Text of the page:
Saturday, September 8, 2007

Westmalle Trappist Beer

For Jean-Francois and the late Michael Jackson

Finally I can write about the great Belgian beer brewing craft. Belgium is not just home to thousands of different kinds of beer. It is also the place of many, if not most, of the world's greatest beers.

I've been away for so long that I've neglected to update the beer blog. Thankfully I'm always on the lookout for exceptional beer moments and so despite the gap between posts, I've managed to collect images and stories, which I store in an ever-growing brew folder.

The hunt for the world's most interesting beers is never-ending, and by great we mean not just vital aspects of a beer, such as flavor, but also facets like the setting for the drink, the food that went with the brew, the company of friends that came with the beer, or even just the label or shape of the bottle.

This time though, I'd like to write about a single great brew -- a Belgian brew, one of the best that Belgium has ever produced. I wish to write it too in honor of the late Michael Jackson, described by the fine (if not finest?) beer website,, as "the most influential beer writer on Earth". Cheers to that, I say -- Jackson is indeed the best writer on beer that the world has ever produced.

Jackson passed away last August 30 and with his demise, a large store of lore and experience has come to a close. Fortunately, because he had always been a generous champion of beer, Jackson left behind a stupendous amount of books and insights. He wrote to share the joys of beer, and for this, I, along with countless fans and advocates of beer brewing and drinking, am indebted to him.

This short post is also dedicated to my good friend JF Fauconnier, who hails from the beautiful Belgian city of Liege. He's working with Amnesty International right now, and I haven't had a conversation with him for some time. I miss his company. JF introduced me to that rare Trappist beer called Westvleteren, an enormously exhilarating brew which should have a separate post soon. For this one, though, I'd like to introduce you to another trappiste beer called Westmalle, particularly its Dubbel brew, produced by a monastery established in 1821. There are only five beers that can be rightfully called trappiste beers and the Westmalle brew is one of them. I wish to borrow from one of Michael Jackson's works.

I've mostly had this beer with mature cheese and real Belgian fries (double-fried and way more pleasurable due to its inside and outside texture, unlike the French version) and I've had a few bottles on different occasions in Brussels. The Westmalle Trappist bottle is one of my favorites on account of the distinct ring around its neck, which gives the dark amber bottle an elegant quality. Westmalle Trappist Beers, like many of the world's great beers, has its own beautiful glass. I shall write about beer glasses another time but you can see one from one of the images in this post.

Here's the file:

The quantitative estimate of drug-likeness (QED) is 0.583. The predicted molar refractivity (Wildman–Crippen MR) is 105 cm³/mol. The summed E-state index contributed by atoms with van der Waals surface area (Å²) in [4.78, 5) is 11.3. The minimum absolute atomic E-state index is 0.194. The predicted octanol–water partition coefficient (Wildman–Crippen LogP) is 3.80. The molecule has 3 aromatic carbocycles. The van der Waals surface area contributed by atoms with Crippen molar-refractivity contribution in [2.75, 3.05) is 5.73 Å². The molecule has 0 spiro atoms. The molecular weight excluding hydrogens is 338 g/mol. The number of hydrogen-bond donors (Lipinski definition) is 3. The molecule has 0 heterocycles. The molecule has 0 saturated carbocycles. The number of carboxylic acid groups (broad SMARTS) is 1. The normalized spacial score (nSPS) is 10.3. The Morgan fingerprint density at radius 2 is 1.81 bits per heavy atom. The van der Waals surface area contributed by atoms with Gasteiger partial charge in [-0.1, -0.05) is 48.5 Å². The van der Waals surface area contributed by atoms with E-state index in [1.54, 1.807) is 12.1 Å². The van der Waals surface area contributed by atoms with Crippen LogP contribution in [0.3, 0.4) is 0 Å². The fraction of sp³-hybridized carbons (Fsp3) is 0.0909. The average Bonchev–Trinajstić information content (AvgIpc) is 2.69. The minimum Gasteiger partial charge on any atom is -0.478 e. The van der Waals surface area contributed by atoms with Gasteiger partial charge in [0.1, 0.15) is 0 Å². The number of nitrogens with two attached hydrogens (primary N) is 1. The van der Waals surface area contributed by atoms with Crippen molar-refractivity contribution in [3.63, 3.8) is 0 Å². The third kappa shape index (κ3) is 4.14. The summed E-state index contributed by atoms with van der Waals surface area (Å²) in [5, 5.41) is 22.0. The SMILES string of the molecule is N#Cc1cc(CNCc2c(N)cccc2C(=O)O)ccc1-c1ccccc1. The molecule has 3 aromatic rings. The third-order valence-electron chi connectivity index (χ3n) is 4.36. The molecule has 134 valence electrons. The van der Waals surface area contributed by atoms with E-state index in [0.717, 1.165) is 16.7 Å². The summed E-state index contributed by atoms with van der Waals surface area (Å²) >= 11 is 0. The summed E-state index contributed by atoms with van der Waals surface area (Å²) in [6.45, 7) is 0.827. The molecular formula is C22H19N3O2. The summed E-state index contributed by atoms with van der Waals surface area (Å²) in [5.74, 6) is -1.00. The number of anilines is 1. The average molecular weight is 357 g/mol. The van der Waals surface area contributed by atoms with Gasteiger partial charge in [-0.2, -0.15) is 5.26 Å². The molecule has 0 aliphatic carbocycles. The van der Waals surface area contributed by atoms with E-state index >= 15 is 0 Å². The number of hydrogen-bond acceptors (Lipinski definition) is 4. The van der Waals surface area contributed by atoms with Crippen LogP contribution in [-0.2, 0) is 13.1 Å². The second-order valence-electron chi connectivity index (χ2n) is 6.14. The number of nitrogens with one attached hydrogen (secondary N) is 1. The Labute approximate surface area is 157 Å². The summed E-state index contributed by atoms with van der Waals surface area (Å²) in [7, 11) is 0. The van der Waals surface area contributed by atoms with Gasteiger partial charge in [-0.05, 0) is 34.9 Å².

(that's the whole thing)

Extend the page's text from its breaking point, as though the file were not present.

According to Jackson, the "classic example of the pale, Triple style of Belgian Trappist brew is produced by the monastery of Westmalle, a village northeast of Antwerp." Westmalle "remains one of the most withdrawn of the Trappist monasteries" and "was slow in making its beer available commercially." Visits to the brewery are not encouraged "though appointments can be made."

"The brewery produces three beers. The 'Single', confusingly known as Extra, is available only to the brothers", which frustrated Jackson because the "pale, top-fermenting brew is a product of some delicacy." The Double is "dark brown, malty, but quite dry." The Triple "offers an unusual combination of features, being a strong top-fermenting beer of pale, almost Pilsener, colour. Its mash is entirely of Pilsener malts from Germany and France but, in the classic procedure, candy sugar is added in the kettle. There are three hopping stages, using Styrian Goldings, a number of German varieties and Saaz.... With its faintly citric fruitiness (and hints of thyme and rosemary), its rounded body and its alcoholic 'kick', the Triple expresses very full character within six months of leaving the monastery, though bottles from 1927 are still in good condition."

A final note, in case you get to sample Westmalle Trappist beer -- the brewery "Is extremely jealous of the individuality of its product, but several secular breweries produce beers in a similar style, using the designation Triple. " Some of the better examples cited by Jackson include Vieille Villers Triple (haven't tried this) from Van Assche; Witkap from Slaghmuylder (tried this and the Kamuning Republic has a bottle in its collection! Will write about it in another post), and the "slightly deeper-coloured" Affligem (tried this too! another very good one surely deserving a separate post).

That's all for now friends. With his death, I think all the readers of Jackson -- and all those who have come to search for the elusive essence of beer -- can today call themselves by the title that he has come to be identified with, in remembrance of the original, the great Beer Hunter! #

The Westmalle Trappist beer bottle pic is from the Kamuning Republic's beer collection. This bottle's a Double. The collection also has two or three Triples on the shelf. The Triple version has a much paler label. The other images are links to actual beer websites. Click on them and find out more! The photo of Michael Jackson is from BeerAdvocate. Jackson's words are borrowed from his book Michael Jackson's Pocket Beer Book (Reed Internatioanl Books Limited, London: 1997)

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